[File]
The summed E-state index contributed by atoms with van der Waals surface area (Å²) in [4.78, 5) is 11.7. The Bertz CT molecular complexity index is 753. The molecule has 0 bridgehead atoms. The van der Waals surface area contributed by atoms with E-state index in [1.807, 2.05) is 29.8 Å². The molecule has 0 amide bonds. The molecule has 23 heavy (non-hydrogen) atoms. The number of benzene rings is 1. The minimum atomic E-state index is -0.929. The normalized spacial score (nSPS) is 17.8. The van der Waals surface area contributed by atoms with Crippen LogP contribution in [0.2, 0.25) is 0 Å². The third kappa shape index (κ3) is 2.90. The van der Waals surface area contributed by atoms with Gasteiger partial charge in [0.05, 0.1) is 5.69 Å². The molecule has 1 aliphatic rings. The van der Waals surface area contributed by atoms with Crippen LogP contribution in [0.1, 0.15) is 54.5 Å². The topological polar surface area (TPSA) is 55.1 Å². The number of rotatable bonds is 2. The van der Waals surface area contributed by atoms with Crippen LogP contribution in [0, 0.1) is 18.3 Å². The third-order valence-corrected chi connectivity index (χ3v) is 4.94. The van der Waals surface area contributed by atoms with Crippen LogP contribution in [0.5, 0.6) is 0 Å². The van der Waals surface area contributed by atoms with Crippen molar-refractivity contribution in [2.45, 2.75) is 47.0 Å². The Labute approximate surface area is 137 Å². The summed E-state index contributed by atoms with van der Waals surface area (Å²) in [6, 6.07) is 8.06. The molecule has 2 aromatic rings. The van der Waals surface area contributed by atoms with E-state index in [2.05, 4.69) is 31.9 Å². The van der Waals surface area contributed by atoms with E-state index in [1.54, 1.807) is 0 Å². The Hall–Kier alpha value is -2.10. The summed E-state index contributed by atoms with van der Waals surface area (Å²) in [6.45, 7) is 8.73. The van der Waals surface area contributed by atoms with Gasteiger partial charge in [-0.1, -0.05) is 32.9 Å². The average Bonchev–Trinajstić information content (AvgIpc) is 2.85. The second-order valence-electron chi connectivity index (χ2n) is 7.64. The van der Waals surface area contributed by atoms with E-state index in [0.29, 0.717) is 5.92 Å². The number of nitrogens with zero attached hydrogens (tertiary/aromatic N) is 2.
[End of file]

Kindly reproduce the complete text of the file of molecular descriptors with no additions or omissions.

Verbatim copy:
The summed E-state index contributed by atoms with van der Waals surface area (Å²) in [4.78, 5) is 11.7. The Bertz CT molecular complexity index is 753. The molecule has 0 bridgehead atoms. The van der Waals surface area contributed by atoms with E-state index in [1.807, 2.05) is 29.8 Å². The molecule has 0 amide bonds. The molecule has 23 heavy (non-hydrogen) atoms. The number of benzene rings is 1. The minimum atomic E-state index is -0.929. The normalized spacial score (nSPS) is 17.8. The van der Waals surface area contributed by atoms with Crippen LogP contribution in [0.2, 0.25) is 0 Å². The third kappa shape index (κ3) is 2.90. The van der Waals surface area contributed by atoms with Gasteiger partial charge in [0.05, 0.1) is 5.69 Å². The molecule has 1 aliphatic rings. The van der Waals surface area contributed by atoms with Crippen LogP contribution in [0.1, 0.15) is 54.5 Å². The topological polar surface area (TPSA) is 55.1 Å². The number of rotatable bonds is 2. The van der Waals surface area contributed by atoms with Crippen LogP contribution in [0, 0.1) is 18.3 Å². The third-order valence-corrected chi connectivity index (χ3v) is 4.94. The van der Waals surface area contributed by atoms with Crippen LogP contribution in [0.5, 0.6) is 0 Å². The van der Waals surface area contributed by atoms with Crippen molar-refractivity contribution in [2.45, 2.75) is 47.0 Å². The Labute approximate surface area is 137 Å². The summed E-state index contributed by atoms with van der Waals surface area (Å²) in [6, 6.07) is 8.06. The molecule has 2 aromatic rings. The van der Waals surface area contributed by atoms with E-state index in [2.05, 4.69) is 31.9 Å². The van der Waals surface area contributed by atoms with E-state index in [1.54, 1.807) is 0 Å². The Hall–Kier alpha value is -2.10. The summed E-state index contributed by atoms with van der Waals surface area (Å²) in [6.45, 7) is 8.73. The van der Waals surface area contributed by atoms with Gasteiger partial charge in [-0.1, -0.05) is 32.9 Å². The average Bonchev–Trinajstić information content (AvgIpc) is 2.85. The second-order valence-electron chi connectivity index (χ2n) is 7.64. The van der Waals surface area contributed by atoms with E-state index in [0.29, 0.717) is 5.92 Å². The number of nitrogens with zero attached hydrogens (tertiary/aromatic N) is 2.